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Would a Government Shutdown Affect Your Medicare?

Older Americans could still get their medical care, prescription drugs and hospital services


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Getty Images/AARP

The U.S. government continues to be on the verge of a shutdown of some vital federal services. If it occurs, several departments would be unable to operate beginning March 8, with others due to run out of money on March 22. But there is some good news for older Americans: Your Medicare benefits will not fall victim to a shutdown, even if lawmakers and the White House can’t agree on how to fund government operations before the March deadlines.

Unlike most government services that rely on Congress to appropriate money for them to operate each year, some vital programs, like Medicare and Social Security, are paid for under a category called “mandatory spending.” 

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That means the more than 66 million Americans who get their health care through the Medicare program can still go to the doctor, get hospital care and fill their prescriptions for medications without interruption. 

But there could be some lag in services. According to the Centers for Medicare & Medicaid Services, 51 percent of its staff would be furloughed during a shutdown. That means people who need help from a Medicare representative could, for example, encounter longer wait times when contacting the Medicare hotline (800-633-4227), even though it would continue to operate. In addition, providers waiting for payment could see a lag, and other administrative services could be curtailed.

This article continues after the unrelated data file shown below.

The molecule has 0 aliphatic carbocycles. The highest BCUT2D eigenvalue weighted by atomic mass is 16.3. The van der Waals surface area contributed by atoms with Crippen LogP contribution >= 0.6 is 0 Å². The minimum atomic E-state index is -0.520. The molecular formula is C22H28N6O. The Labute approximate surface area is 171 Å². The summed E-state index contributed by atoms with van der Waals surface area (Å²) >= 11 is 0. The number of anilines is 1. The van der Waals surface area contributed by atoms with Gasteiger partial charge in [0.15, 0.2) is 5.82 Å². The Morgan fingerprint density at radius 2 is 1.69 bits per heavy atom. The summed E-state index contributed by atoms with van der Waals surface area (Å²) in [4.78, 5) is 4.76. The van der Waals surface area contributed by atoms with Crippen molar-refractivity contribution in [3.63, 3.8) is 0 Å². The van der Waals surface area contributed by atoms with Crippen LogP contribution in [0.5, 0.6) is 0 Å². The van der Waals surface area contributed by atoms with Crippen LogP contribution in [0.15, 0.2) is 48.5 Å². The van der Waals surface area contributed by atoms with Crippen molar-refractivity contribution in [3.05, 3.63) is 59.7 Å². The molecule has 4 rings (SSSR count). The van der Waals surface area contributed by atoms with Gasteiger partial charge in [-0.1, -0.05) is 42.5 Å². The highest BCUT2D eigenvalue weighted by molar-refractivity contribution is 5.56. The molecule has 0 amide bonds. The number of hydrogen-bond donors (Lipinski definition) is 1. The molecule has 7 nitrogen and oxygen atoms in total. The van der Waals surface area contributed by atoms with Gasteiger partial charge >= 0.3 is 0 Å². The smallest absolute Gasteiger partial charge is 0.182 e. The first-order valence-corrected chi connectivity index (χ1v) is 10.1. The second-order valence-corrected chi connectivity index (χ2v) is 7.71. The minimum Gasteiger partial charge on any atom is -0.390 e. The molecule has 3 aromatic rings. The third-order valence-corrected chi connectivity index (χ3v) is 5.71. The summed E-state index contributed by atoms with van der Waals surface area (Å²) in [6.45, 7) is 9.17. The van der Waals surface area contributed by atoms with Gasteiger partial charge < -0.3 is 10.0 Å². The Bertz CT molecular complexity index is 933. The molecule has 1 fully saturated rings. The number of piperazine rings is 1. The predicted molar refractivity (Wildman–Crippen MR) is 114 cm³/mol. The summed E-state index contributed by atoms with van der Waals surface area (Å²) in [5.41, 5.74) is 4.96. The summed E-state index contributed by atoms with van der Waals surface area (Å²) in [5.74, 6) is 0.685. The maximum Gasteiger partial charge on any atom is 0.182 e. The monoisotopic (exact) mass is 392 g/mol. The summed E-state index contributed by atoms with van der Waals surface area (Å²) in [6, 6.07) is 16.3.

Enrolling in Medicare

People who are about to turn 65 or have a disability that qualifies them for Medicare can still apply for the program during a shutdown.

Remember, even though the Medicare program is run by CMS, the Social Security Administration handles enrollment, and applications for enrollment would continue to be available at ssa.gov during a shutdown. SSA is also responsible for automatically taking an enrollee’s Part B premium out of their monthly benefit payment, and that would continue. Medicare Part B pays for doctor visits and other outpatient services.

The SSA is also responsible for administering Medicare cards and says that during a shutdown it would not be able to replace lost Medicare cards. That shouldn’t impact a beneficiary’s ability to get medical care, however, since their enrollment information would be available to them and providers at Medicare.gov.

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